Patients with metastatic synovial sarcoma (SS) or myxoid/round cell liposarcoma (MRCL) urgently need better treatment options. Therapies that employ anti-cancer immune T cells are proving effective against certain other malignancies, and SS and MRCL are ideal targets for this very promising approach. Both sarcoma types consistently express the NY-ESO-1 protein (AKA: antigen).  

Our group and others have shown that NY-ESO-1-specific T cells can attack SS and MRCL tumors in patients, but we need to further improve this therapy to produce more consistent, complete and durable responses. Most T cell therapies use CD8+ T cells, but CD4+ T cells might also be critical for effective treatment of these diseases. CD4+ T cells directly support CD8+ T cells and activate the ‘antigen-presenting’ cells (APC) that help CD8+ cells recognize tumor antigens.  

We can genetically engineer T cells to recognize NY-ESO-1 by engineering them to express a T cell receptor (TCR). We isolated the genes for two highly active TCRs specific for NY-ESO-1, one to be used in CD4+ cells and one to be used in CD8+ T cells. These TCRs were discovered in a very unique way, by using mice that had been engineered to have human immune system components. We are now ready, for the first time, to combine both genetically engineered CD4+ and CD8+ T cells.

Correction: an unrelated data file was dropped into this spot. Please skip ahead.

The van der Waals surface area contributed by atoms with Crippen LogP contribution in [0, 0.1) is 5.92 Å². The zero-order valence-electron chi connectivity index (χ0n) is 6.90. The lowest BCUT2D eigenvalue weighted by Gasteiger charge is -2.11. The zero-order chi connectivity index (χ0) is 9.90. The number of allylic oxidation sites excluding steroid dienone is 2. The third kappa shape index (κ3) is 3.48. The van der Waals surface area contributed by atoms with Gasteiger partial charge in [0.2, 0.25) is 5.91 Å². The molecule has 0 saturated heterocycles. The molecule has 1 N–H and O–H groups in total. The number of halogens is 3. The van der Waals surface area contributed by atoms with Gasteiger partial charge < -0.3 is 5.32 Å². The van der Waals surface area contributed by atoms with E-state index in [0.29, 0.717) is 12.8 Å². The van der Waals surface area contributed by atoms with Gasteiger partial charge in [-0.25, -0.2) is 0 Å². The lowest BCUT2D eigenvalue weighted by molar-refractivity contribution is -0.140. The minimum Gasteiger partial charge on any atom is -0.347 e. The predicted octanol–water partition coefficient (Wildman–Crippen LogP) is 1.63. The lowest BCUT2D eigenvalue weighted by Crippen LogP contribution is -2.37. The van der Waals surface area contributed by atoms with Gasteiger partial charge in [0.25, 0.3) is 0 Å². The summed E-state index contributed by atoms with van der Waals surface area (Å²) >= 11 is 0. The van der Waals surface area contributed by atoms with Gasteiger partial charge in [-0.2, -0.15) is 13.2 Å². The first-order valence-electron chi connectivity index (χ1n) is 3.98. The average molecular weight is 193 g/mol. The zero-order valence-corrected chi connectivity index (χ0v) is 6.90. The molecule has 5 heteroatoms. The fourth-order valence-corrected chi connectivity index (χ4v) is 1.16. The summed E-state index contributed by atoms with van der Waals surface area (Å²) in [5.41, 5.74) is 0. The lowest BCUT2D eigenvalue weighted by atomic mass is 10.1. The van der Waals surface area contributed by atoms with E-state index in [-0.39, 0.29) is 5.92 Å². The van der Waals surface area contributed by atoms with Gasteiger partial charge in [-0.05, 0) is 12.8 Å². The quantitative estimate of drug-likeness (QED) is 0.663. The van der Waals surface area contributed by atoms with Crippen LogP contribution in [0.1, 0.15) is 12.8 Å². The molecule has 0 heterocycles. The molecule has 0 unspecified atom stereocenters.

We will also precisely irradiate tumors to damage them and help our infused T cells recognize the tumor. We propose a first-in-human, first-in-class clinical trial for SS and MRCL patients addressing a fundamental question in cancer immunotherapy, i.e., are both CD8+ and CD4+ T-cell functions necessary for optimal response? This trial will evaluate the safety and efficacy of the engineered T cells and using biopsy samples, we will analyze the changes that occur in the tumor following the treatment.  

If successful, the proposed studies could transform the treatment paradigm for patients with SS and MRCL and address fundamental questions in immunology, potentially advancing novel strategies that can broadly improve immunotherapy efficacy and patient outcomes.

This Alliance for Cancer Gene Therapy Research Fellow is funded in part by Wendy Walk.